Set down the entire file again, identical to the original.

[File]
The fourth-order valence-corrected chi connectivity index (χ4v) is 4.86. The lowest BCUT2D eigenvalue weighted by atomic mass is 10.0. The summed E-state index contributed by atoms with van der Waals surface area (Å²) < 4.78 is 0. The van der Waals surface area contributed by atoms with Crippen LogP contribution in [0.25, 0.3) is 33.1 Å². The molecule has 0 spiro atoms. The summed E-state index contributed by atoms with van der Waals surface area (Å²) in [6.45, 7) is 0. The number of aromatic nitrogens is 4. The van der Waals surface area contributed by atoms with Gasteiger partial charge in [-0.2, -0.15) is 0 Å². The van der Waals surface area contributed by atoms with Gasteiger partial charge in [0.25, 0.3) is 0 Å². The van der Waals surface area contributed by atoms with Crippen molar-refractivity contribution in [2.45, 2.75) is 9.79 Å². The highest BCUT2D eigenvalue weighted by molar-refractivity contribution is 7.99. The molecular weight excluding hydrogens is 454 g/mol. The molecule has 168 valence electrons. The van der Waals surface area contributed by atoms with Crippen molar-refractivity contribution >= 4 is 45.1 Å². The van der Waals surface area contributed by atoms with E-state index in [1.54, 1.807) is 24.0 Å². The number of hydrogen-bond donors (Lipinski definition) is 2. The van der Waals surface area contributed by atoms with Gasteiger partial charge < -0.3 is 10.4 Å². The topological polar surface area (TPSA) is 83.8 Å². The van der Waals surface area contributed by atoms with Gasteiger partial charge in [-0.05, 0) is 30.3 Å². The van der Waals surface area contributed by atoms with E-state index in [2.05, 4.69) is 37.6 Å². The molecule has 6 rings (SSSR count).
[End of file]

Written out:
The fourth-order valence-corrected chi connectivity index (χ4v) is 4.86. The lowest BCUT2D eigenvalue weighted by atomic mass is 10.0. The summed E-state index contributed by atoms with van der Waals surface area (Å²) < 4.78 is 0. The van der Waals surface area contributed by atoms with Crippen LogP contribution in [0.25, 0.3) is 33.1 Å². The molecule has 0 spiro atoms. The summed E-state index contributed by atoms with van der Waals surface area (Å²) in [6.45, 7) is 0. The number of aromatic nitrogens is 4. The van der Waals surface area contributed by atoms with Gasteiger partial charge in [-0.2, -0.15) is 0 Å². The van der Waals surface area contributed by atoms with Gasteiger partial charge in [0.25, 0.3) is 0 Å². The van der Waals surface area contributed by atoms with Crippen molar-refractivity contribution in [2.45, 2.75) is 9.79 Å². The highest BCUT2D eigenvalue weighted by molar-refractivity contribution is 7.99. The molecular weight excluding hydrogens is 454 g/mol. The molecule has 168 valence electrons. The van der Waals surface area contributed by atoms with Crippen molar-refractivity contribution >= 4 is 45.1 Å². The van der Waals surface area contributed by atoms with E-state index in [1.54, 1.807) is 24.0 Å². The number of hydrogen-bond donors (Lipinski definition) is 2. The van der Waals surface area contributed by atoms with Gasteiger partial charge < -0.3 is 10.4 Å². The topological polar surface area (TPSA) is 83.8 Å². The van der Waals surface area contributed by atoms with Gasteiger partial charge in [-0.05, 0) is 30.3 Å². The van der Waals surface area contributed by atoms with E-state index in [2.05, 4.69) is 37.6 Å². The molecule has 6 rings (SSSR count).